Real Estate Love Story

Andy Tobias's Belle Meade selloff does not imply a Miami housing crash

As residents and automobile drivers in downtown Miami brace for an ominous high-rise condo boom, a romantic (yet lucrative) episode of urban pioneering is coming to a close. Over the past year Andrew Tobias, one of Miami's leading financial geniuses and the treasurer of the Democratic National Committee, quietly sold one of the biggest portfolios of residential properties on Miami's up-and-coming but perennially seedy Upper East Side. This is roughly the area that straddles Biscayne Boulevard north of NE 54th Street. The selloff of about 30 houses and apartment buildings (approximately 180 units) Tobias owned east and west of the boulevard ended last month, with a sale like this one: Someone agreed to pay $349,000 for a three-bedroom house in Belle Meade that Tobias bought in 1988 for $82,500.

He is author of the best-selling The Only Investment Guide You'll Ever Need, and writes a daily financial advice column on his Website (www.andrewtobias.com). But does this selloff mean that Miami is heading for another recession, like the one in the late Eighties? So severe it froze half-built high-rises? And does it mean that people who paid $430,000 last August for a 50-year-old four-unit apartment building west of the boulevard, which Tobias nabbed for $120,000 in 1992, are going to get soaked by a big bursting bubble?

Lest anyone panic, Tobias did not gaze into a crystal ball and gasp at the sight of an imploding Miami real estate market. It's just that he decided the mission of his property management company, San Remo Apartments, had come to an end.

What was the mission? The answer is contained inside a three-by-five-foot metal picture frame at the San Remo office in Belle Meade Studios, a remodeled motel on Biscayne Boulevard just above NW 76th Street. Beneath some faded snapshots of small apartment buildings is a typewritten paragraph titled "Mission Statement." It says: "San Remo would buy property that was out of control. People were losing respect for their homes and lives. Improving the quality of life is not a destination. You never get there. But along the way you keep making things better. You make good friends and a bit o'cash. That's what San Remo is determined to do."

Improve the quality of life, make friends, make money: "I hope we did a little of all three," Tobias said modestly last week via e-mail from New Hampshire (sounding a bit like the media-savvy Toby in The West Wing). He had been up all night digging out of the blizzard of e-mails that follows him around while he ploughs toward his goal of raising $200 million, which Democratic Party mavens deem the necessary amount to win back the White House.

The "mission," Tobias recalled, began after he read a 1981 Timemagazine cover story "pronouncing Miami dead forever, which I took as a signal it was time to invest." On the advice of a friend of a friend, Tobias's first purchase on the Upper East Side was a rundown pad in the Palm Bay Club high-rise overlooking Biscayne Bay on NE 69th Street. He branched out from there, forming San Remo Apartments and buying houses, cottages, and apartment buildings all through the area.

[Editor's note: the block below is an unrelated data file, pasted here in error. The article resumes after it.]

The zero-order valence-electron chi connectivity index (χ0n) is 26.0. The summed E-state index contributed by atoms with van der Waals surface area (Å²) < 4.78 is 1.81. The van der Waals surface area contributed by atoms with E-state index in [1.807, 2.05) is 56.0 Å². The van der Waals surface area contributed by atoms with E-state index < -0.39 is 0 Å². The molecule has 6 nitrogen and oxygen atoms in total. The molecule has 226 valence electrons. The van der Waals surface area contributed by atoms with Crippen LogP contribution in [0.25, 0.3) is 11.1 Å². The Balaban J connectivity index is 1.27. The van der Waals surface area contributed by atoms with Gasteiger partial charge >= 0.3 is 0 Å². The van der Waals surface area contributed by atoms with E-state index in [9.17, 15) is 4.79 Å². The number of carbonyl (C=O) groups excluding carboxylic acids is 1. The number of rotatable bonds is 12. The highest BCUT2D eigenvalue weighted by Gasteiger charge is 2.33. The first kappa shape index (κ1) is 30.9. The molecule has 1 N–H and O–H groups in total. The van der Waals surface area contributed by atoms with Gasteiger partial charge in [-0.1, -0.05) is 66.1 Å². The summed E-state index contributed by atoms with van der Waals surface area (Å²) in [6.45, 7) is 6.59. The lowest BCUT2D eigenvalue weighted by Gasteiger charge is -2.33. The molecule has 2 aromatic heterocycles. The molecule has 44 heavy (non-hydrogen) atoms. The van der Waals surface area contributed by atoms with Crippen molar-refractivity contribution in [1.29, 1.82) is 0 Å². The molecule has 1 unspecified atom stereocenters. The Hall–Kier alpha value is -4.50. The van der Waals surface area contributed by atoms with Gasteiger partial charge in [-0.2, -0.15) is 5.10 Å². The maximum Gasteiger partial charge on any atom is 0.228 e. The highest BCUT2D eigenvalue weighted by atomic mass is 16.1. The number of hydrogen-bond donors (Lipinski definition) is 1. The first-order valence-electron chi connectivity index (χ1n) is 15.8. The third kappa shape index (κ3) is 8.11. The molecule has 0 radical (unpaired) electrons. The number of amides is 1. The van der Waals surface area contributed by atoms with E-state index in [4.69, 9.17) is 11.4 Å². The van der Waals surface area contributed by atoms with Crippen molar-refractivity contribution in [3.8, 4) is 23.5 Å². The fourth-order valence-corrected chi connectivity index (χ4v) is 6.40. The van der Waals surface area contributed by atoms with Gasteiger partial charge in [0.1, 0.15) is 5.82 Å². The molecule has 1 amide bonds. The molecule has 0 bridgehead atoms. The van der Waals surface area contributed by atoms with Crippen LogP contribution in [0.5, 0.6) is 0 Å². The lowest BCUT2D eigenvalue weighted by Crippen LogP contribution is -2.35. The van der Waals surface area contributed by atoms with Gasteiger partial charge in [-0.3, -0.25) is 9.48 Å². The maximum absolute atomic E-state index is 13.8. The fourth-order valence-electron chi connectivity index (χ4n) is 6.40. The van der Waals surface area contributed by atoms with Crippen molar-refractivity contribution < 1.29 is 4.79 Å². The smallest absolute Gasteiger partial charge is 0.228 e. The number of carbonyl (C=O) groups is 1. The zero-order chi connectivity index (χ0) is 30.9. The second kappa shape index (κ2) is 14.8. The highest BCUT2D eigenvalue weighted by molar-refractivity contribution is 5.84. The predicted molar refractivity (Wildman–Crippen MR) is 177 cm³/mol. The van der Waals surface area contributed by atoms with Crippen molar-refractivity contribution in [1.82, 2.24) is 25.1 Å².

Tobias was already known for blazing trails in sexual-orientation politics and personal finance. In the early Seventies, under a pen name, he released The Best Little Boy in the World, a novel about growing up homosexual. A few years later he wrote the first edition of The Only Investment Guide...while a young writer for New Yorkmagazine. These paths would merge with the one he was carving as urban pioneer in Belle Meade, now home to one of South Florida's most cohesive and civic-minded gay communities.

An old New York Times blurb that Tobias uses to market his vaunted investment guide says "only a booby or a billionaire" could fail to benefit from the book. For boobies who recently bought Upper East Side properties expecting prices to continue to endlessly rise as fast as they have been, a rationale for Tobias's selloff may be too late. Obviously there was the profit motive, although he refused to tell New Times how much he invested initially, and what his total profit was. But he did allow that a combination of personal and economic factors also forced the end of the mission. Last year Tobias's invaluable property manager Sal Patronaggio decided to return to his native Buffalo to be closer to family and start working on old, inexpensive buildings there. "He did everything," Tobias says, adding that there is a lot of "rundown, out of favor property" in Buffalo's urban core. As a "silent partner," Patronaggio declined comment.

On the financial side, Tobias confirmed it was a propitious time to sell simply because current mortgage interest rates in the five percent range are not likely to get much lower. The lower the interest rate, the easier it is for people to afford more expensive properties. In other words sellers tend to get more for their properties in this climate.

"When you're losing your property manager and having these really good gains and things, it's just time to take some money off the table and simplify your life," explains Richard Pleban, an Upper East Side denizen who brokered most of Tobias's sales. "A few years ago nobody was interested in these properties, and now they were. And [Tobias] took advantage. [In some cases] a year later they were worth morethan he sold them for last year, but he was happy.

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